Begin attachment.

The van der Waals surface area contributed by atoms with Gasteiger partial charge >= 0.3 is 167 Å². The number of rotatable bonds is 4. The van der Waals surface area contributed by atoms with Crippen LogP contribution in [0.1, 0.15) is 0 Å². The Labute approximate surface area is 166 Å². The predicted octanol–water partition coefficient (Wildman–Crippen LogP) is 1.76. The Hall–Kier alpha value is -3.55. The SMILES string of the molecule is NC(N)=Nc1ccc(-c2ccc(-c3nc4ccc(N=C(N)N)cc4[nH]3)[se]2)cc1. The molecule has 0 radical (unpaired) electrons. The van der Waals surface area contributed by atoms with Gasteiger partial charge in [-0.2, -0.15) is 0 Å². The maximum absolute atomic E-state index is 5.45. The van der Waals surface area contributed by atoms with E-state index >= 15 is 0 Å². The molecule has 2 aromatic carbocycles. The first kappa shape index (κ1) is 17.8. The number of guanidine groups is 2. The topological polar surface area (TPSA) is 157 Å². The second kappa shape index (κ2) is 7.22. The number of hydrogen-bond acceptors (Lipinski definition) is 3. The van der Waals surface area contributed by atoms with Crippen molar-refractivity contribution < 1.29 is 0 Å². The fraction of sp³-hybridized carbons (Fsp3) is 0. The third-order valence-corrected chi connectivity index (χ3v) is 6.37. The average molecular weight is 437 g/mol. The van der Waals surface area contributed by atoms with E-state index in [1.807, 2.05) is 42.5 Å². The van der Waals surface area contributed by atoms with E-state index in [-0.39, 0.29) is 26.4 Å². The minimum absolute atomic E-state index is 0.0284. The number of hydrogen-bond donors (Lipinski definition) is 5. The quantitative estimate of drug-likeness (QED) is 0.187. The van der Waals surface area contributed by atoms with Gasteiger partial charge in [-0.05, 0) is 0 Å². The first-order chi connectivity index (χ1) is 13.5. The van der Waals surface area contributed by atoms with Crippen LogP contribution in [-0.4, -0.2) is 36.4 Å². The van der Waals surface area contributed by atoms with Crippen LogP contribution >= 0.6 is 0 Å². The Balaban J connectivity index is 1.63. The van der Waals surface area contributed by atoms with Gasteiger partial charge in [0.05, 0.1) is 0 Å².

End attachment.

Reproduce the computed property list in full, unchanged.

The van der Waals surface area contributed by atoms with Gasteiger partial charge >= 0.3 is 167 Å². The number of rotatable bonds is 4. The van der Waals surface area contributed by atoms with Crippen LogP contribution in [0.1, 0.15) is 0 Å². The Labute approximate surface area is 166 Å². The predicted octanol–water partition coefficient (Wildman–Crippen LogP) is 1.76. The Hall–Kier alpha value is -3.55. The SMILES string of the molecule is NC(N)=Nc1ccc(-c2ccc(-c3nc4ccc(N=C(N)N)cc4[nH]3)[se]2)cc1. The molecule has 0 radical (unpaired) electrons. The van der Waals surface area contributed by atoms with Gasteiger partial charge in [-0.2, -0.15) is 0 Å². The maximum absolute atomic E-state index is 5.45. The van der Waals surface area contributed by atoms with E-state index >= 15 is 0 Å². The molecule has 2 aromatic carbocycles. The first kappa shape index (κ1) is 17.8. The number of guanidine groups is 2. The topological polar surface area (TPSA) is 157 Å². The second kappa shape index (κ2) is 7.22. The number of hydrogen-bond acceptors (Lipinski definition) is 3. The van der Waals surface area contributed by atoms with Crippen molar-refractivity contribution < 1.29 is 0 Å². The fraction of sp³-hybridized carbons (Fsp3) is 0. The third-order valence-corrected chi connectivity index (χ3v) is 6.37. The average molecular weight is 437 g/mol. The van der Waals surface area contributed by atoms with E-state index in [1.807, 2.05) is 42.5 Å². The van der Waals surface area contributed by atoms with E-state index in [-0.39, 0.29) is 26.4 Å². The minimum absolute atomic E-state index is 0.0284. The number of hydrogen-bond donors (Lipinski definition) is 5. The quantitative estimate of drug-likeness (QED) is 0.187. The van der Waals surface area contributed by atoms with Gasteiger partial charge in [-0.05, 0) is 0 Å². The first-order chi connectivity index (χ1) is 13.5. The van der Waals surface area contributed by atoms with Crippen LogP contribution in [-0.4, -0.2) is 36.4 Å². The van der Waals surface area contributed by atoms with Crippen LogP contribution >= 0.6 is 0 Å². The Balaban J connectivity index is 1.63. The van der Waals surface area contributed by atoms with Gasteiger partial charge in [0.05, 0.1) is 0 Å².